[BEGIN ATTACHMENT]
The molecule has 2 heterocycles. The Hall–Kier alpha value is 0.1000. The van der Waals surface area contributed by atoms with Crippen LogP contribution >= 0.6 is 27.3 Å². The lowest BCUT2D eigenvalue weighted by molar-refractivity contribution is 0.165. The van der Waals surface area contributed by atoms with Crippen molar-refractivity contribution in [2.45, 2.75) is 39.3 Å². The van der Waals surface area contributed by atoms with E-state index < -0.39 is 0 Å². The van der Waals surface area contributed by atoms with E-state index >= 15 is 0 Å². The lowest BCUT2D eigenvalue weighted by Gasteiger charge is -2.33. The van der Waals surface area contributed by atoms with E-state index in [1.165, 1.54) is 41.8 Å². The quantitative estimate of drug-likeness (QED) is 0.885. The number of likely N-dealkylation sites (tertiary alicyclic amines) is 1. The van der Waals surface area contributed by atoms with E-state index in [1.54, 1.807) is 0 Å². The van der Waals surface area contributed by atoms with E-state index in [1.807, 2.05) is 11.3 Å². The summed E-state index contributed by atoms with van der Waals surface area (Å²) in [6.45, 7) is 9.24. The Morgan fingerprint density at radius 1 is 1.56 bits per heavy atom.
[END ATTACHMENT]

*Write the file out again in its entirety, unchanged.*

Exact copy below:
The molecule has 2 heterocycles. The Hall–Kier alpha value is 0.1000. The van der Waals surface area contributed by atoms with Crippen LogP contribution >= 0.6 is 27.3 Å². The lowest BCUT2D eigenvalue weighted by molar-refractivity contribution is 0.165. The van der Waals surface area contributed by atoms with Crippen molar-refractivity contribution in [2.45, 2.75) is 39.3 Å². The van der Waals surface area contributed by atoms with E-state index < -0.39 is 0 Å². The van der Waals surface area contributed by atoms with E-state index >= 15 is 0 Å². The lowest BCUT2D eigenvalue weighted by Gasteiger charge is -2.33. The van der Waals surface area contributed by atoms with E-state index in [1.165, 1.54) is 41.8 Å². The quantitative estimate of drug-likeness (QED) is 0.885. The number of likely N-dealkylation sites (tertiary alicyclic amines) is 1. The van der Waals surface area contributed by atoms with E-state index in [1.54, 1.807) is 0 Å². The van der Waals surface area contributed by atoms with E-state index in [1.807, 2.05) is 11.3 Å². The summed E-state index contributed by atoms with van der Waals surface area (Å²) in [6.45, 7) is 9.24. The Morgan fingerprint density at radius 1 is 1.56 bits per heavy atom.